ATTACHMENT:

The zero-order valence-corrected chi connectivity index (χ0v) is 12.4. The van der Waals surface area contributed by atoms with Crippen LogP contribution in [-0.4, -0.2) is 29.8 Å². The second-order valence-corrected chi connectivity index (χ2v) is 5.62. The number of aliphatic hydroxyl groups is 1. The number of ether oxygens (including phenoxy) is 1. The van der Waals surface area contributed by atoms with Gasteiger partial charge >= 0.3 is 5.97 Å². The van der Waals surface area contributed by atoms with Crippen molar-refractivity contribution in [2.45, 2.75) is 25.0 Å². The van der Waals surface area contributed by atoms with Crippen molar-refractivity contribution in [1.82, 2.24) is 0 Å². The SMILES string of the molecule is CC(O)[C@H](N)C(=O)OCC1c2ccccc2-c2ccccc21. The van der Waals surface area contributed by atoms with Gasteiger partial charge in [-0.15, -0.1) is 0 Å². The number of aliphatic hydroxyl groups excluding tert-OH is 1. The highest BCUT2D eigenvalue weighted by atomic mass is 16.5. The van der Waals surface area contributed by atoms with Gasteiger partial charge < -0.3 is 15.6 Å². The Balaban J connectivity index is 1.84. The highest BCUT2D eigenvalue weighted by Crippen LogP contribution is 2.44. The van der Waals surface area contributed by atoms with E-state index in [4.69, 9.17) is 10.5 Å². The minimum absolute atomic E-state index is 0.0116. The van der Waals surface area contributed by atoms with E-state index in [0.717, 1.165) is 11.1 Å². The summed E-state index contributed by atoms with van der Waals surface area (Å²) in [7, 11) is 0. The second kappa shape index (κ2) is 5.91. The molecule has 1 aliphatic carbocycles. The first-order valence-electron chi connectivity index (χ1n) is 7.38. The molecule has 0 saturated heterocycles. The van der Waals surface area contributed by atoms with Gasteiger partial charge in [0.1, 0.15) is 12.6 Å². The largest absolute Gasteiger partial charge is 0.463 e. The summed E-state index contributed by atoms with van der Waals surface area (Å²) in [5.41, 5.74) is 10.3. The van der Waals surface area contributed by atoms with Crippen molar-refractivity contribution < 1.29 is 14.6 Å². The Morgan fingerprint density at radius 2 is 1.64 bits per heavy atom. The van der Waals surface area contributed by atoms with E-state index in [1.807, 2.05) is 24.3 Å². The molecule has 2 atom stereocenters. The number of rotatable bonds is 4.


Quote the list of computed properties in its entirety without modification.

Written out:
The zero-order valence-corrected chi connectivity index (χ0v) is 12.4. The van der Waals surface area contributed by atoms with Crippen LogP contribution in [-0.4, -0.2) is 29.8 Å². The second-order valence-corrected chi connectivity index (χ2v) is 5.62. The number of aliphatic hydroxyl groups is 1. The number of ether oxygens (including phenoxy) is 1. The van der Waals surface area contributed by atoms with Gasteiger partial charge >= 0.3 is 5.97 Å². The van der Waals surface area contributed by atoms with Crippen molar-refractivity contribution in [2.45, 2.75) is 25.0 Å². The van der Waals surface area contributed by atoms with Crippen molar-refractivity contribution in [1.82, 2.24) is 0 Å². The SMILES string of the molecule is CC(O)[C@H](N)C(=O)OCC1c2ccccc2-c2ccccc21. The van der Waals surface area contributed by atoms with Gasteiger partial charge in [-0.15, -0.1) is 0 Å². The number of aliphatic hydroxyl groups excluding tert-OH is 1. The highest BCUT2D eigenvalue weighted by atomic mass is 16.5. The van der Waals surface area contributed by atoms with Gasteiger partial charge < -0.3 is 15.6 Å². The Balaban J connectivity index is 1.84. The highest BCUT2D eigenvalue weighted by Crippen LogP contribution is 2.44. The van der Waals surface area contributed by atoms with E-state index in [4.69, 9.17) is 10.5 Å². The minimum absolute atomic E-state index is 0.0116. The van der Waals surface area contributed by atoms with E-state index in [0.717, 1.165) is 11.1 Å². The summed E-state index contributed by atoms with van der Waals surface area (Å²) in [7, 11) is 0. The second kappa shape index (κ2) is 5.91. The molecule has 1 aliphatic carbocycles. The first-order valence-electron chi connectivity index (χ1n) is 7.38. The molecule has 0 saturated heterocycles. The van der Waals surface area contributed by atoms with Gasteiger partial charge in [0.1, 0.15) is 12.6 Å². The largest absolute Gasteiger partial charge is 0.463 e. The summed E-state index contributed by atoms with van der Waals surface area (Å²) in [5.41, 5.74) is 10.3. The van der Waals surface area contributed by atoms with Crippen molar-refractivity contribution < 1.29 is 14.6 Å². The Morgan fingerprint density at radius 2 is 1.64 bits per heavy atom. The van der Waals surface area contributed by atoms with E-state index in [1.807, 2.05) is 24.3 Å². The molecule has 2 atom stereocenters. The number of rotatable bonds is 4.